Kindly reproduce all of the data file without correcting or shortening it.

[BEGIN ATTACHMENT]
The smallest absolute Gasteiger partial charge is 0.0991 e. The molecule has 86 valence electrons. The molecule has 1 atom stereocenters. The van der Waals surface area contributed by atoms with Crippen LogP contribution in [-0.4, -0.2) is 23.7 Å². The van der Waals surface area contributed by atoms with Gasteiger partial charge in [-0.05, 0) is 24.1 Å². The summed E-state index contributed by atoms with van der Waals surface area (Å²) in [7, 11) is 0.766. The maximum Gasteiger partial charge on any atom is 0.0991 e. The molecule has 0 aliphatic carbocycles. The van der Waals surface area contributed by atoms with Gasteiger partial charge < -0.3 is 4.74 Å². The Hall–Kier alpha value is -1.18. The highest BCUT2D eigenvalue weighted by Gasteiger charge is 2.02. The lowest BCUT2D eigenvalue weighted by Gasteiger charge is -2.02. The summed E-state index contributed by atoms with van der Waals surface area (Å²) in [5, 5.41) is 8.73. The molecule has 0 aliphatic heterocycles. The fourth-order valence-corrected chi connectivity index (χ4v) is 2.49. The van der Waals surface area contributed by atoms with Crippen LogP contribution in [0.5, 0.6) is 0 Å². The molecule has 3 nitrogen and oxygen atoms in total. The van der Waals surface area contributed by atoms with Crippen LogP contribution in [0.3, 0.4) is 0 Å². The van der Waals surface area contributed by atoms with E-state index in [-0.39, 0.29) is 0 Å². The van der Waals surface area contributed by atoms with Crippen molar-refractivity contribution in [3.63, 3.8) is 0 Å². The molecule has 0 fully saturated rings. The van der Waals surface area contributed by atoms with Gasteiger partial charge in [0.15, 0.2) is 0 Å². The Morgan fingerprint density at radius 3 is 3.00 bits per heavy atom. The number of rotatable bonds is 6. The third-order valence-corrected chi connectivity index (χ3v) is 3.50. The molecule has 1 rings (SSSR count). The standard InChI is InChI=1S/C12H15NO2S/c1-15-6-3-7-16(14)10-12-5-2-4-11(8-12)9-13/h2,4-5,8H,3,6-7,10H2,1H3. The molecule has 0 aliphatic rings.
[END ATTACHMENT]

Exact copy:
The smallest absolute Gasteiger partial charge is 0.0991 e. The molecule has 86 valence electrons. The molecule has 1 atom stereocenters. The van der Waals surface area contributed by atoms with Crippen LogP contribution in [-0.4, -0.2) is 23.7 Å². The van der Waals surface area contributed by atoms with Gasteiger partial charge in [-0.05, 0) is 24.1 Å². The summed E-state index contributed by atoms with van der Waals surface area (Å²) in [7, 11) is 0.766. The maximum Gasteiger partial charge on any atom is 0.0991 e. The molecule has 0 aliphatic carbocycles. The van der Waals surface area contributed by atoms with Gasteiger partial charge < -0.3 is 4.74 Å². The Hall–Kier alpha value is -1.18. The highest BCUT2D eigenvalue weighted by Gasteiger charge is 2.02. The lowest BCUT2D eigenvalue weighted by Gasteiger charge is -2.02. The summed E-state index contributed by atoms with van der Waals surface area (Å²) in [5, 5.41) is 8.73. The molecule has 0 aliphatic heterocycles. The fourth-order valence-corrected chi connectivity index (χ4v) is 2.49. The van der Waals surface area contributed by atoms with Crippen LogP contribution in [0.5, 0.6) is 0 Å². The molecule has 3 nitrogen and oxygen atoms in total. The van der Waals surface area contributed by atoms with Crippen LogP contribution in [0.3, 0.4) is 0 Å². The van der Waals surface area contributed by atoms with E-state index in [-0.39, 0.29) is 0 Å². The van der Waals surface area contributed by atoms with Crippen molar-refractivity contribution in [3.63, 3.8) is 0 Å². The molecule has 0 fully saturated rings. The van der Waals surface area contributed by atoms with Gasteiger partial charge in [0.15, 0.2) is 0 Å². The Morgan fingerprint density at radius 3 is 3.00 bits per heavy atom. The number of rotatable bonds is 6. The third-order valence-corrected chi connectivity index (χ3v) is 3.50. The molecule has 1 rings (SSSR count). The standard InChI is InChI=1S/C12H15NO2S/c1-15-6-3-7-16(14)10-12-5-2-4-11(8-12)9-13/h2,4-5,8H,3,6-7,10H2,1H3. The molecule has 0 aliphatic rings.